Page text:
Biodiversity threats

Reducing the threats to biodiversity in Adelaide and the Park Lands.

The Adelaide Park Lands are the lungs of the city. They are a place where you can relax and have fun. They are also a haven for native plants and animals to live. Natural threats such as weeds and feral animals, as well as the varied use of the Park Lands for recreation, business and other activities all places pressure on the animals and plants that call the Park Lands home.

The City of Adelaide is taking steps to reduce or minimise these threats to biodiversity in the Park Lands. Find out what we are doing, and how you can help.

Did you know?

Cats have been implicated in the disappearance of at least one bird species from the Adelaide Park Lands, the Fairy Martin (Petrochelidon ariel).

Cats and foxes are a major threat to the native animals and birds that call the Adelaide Park Lands home.

Cats are a common choice of pet in suburban neighbourhoods. If allowed to roam, however, domesticated cats can have a devastating effect on native wildlife. Most cat owners are unaware how far their pets roam or how many native animals including birds, reptiles and small mammals are killed by cats.

Similarly, foxes can be seen slinking into the shadows of the Park Lands at night. Their taste for native mammals and animals is sadly well known.

What is being done - what can you do?

Unfortunately, a bell around a cat’s neck is an ineffective warning for a native animal. If you own a cat, the safest way to protect birds, other creatures, is to keep your cat indoors. Fox movements in the Park Lands are being monitored, so if you see a fox, please report it to the Park Lands Ranger on 0407 394 662.

Land clearing for agriculture and urbanisation has been the main cause of species extinction in South Australia. The clearing of trees, vegetation, logs and rocks remove homes for animals that must then either find new areas to live or perish.

Land clearing was rapid and extensive during European settlement of Adelaide and the Mt Lofty Ranges. Large scale clearing only ceased in 1980, after ninety-percent of the original native vegetation had been removed. As a result, many animals have declined in numbers and in some cases are now extinct.

What is being done – what can you do?

Thankfully large-scale clearing has now ceased, so maintaining existing vegetation and habitat areas is a priority when considering works within the Park Lands. The City of Adelaide has set aside Key Biodiversity Areas to ensure our wildlife has a habitat in which to live. You can help by carefully considering the effects of any work you do in your garden, and the impact it will have on ecosystems. You can also plant natives or build a bee hotel.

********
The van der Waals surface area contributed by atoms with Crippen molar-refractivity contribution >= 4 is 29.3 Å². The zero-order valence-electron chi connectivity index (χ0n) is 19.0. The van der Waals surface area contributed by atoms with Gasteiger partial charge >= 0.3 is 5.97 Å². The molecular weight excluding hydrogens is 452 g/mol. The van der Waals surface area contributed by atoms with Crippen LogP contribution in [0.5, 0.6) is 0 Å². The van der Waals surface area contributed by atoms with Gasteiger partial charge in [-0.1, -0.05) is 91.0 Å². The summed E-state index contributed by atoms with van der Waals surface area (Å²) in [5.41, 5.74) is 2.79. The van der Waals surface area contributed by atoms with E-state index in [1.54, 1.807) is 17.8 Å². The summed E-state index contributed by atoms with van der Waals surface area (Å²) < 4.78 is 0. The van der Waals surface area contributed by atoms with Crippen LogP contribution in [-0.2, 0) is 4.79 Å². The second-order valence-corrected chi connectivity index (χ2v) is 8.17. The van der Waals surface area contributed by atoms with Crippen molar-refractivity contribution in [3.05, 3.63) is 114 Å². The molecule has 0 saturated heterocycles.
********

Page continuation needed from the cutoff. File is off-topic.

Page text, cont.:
A weed is any plant, from a small herb to a large tree, that we consider as not belonging in a place. Left to their own devices, weeds have the potential to outcompete native vegetation and leave the natural environment in a degraded state.

What are we doing – what can you do?

The City of Adelaide’s biodiversity team is vigilant about removing Declared Weeds early, as these plants pose a threat to the natural environment, to industry and to public safety. You can learn about Declared Weeds in South Australia and help remove those that you see.

We encourage you to visit Adelaide’s biodiversity areas, to experience the wonder of nature and reap the health benefits that spending time in natural ecosystems provides. When you do, please enjoy these areas in a thoughtful way. Unfortunately, some visitors get a little too eager and stray off paths to take photos or leave litter behind.

What are we doing – what can you do?

The City of Adelaide has built trails throughout many of the Adelaide Park Lands which highlight key biodiversity areas. Some even have interpretive signage. You can help minimise damage to the area by not:

  • Riding bikes off the trails, which can damage plants and the soil microbial layer. Instead, stick to one of the many enjoyable trails available.
  • Breaking branches, which are used by birds for perching and damages the tree.
  • Pulling up plants or removing trees, which can decrease habitat and food for animals.
  • Lighting fires, which can get out of control and destroy habitat.
  • Removing dead wood and branches, which can be a habitat for insects, reptiles and small mammals.
  • Dumping rubbish or littering, which may have ongoing effects and be toxic to plants and animals.